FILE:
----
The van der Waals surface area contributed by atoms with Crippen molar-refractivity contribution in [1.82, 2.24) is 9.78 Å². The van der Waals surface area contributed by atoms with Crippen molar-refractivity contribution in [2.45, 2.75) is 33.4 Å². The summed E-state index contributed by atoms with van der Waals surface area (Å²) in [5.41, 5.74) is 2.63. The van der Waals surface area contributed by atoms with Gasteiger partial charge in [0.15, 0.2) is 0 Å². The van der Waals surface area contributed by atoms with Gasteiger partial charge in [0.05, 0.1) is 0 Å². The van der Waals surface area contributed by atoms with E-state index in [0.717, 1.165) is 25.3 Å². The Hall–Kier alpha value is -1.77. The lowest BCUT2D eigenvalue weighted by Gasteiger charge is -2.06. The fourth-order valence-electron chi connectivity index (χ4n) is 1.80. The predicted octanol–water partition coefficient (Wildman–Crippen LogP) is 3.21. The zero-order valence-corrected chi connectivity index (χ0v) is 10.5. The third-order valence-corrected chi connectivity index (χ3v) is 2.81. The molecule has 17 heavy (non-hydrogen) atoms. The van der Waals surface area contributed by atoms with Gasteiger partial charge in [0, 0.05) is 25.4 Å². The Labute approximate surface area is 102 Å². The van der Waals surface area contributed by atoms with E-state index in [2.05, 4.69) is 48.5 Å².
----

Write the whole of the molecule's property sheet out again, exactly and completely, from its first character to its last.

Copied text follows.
The van der Waals surface area contributed by atoms with Crippen molar-refractivity contribution in [1.82, 2.24) is 9.78 Å². The van der Waals surface area contributed by atoms with Crippen molar-refractivity contribution in [2.45, 2.75) is 33.4 Å². The summed E-state index contributed by atoms with van der Waals surface area (Å²) in [5.41, 5.74) is 2.63. The van der Waals surface area contributed by atoms with Gasteiger partial charge in [0.15, 0.2) is 0 Å². The van der Waals surface area contributed by atoms with Gasteiger partial charge in [0.05, 0.1) is 0 Å². The van der Waals surface area contributed by atoms with E-state index in [0.717, 1.165) is 25.3 Å². The Hall–Kier alpha value is -1.77. The lowest BCUT2D eigenvalue weighted by Gasteiger charge is -2.06. The fourth-order valence-electron chi connectivity index (χ4n) is 1.80. The predicted octanol–water partition coefficient (Wildman–Crippen LogP) is 3.21. The zero-order valence-corrected chi connectivity index (χ0v) is 10.5. The third-order valence-corrected chi connectivity index (χ3v) is 2.81. The molecule has 17 heavy (non-hydrogen) atoms. The van der Waals surface area contributed by atoms with Gasteiger partial charge in [0, 0.05) is 25.4 Å². The Labute approximate surface area is 102 Å². The van der Waals surface area contributed by atoms with E-state index in [2.05, 4.69) is 48.5 Å².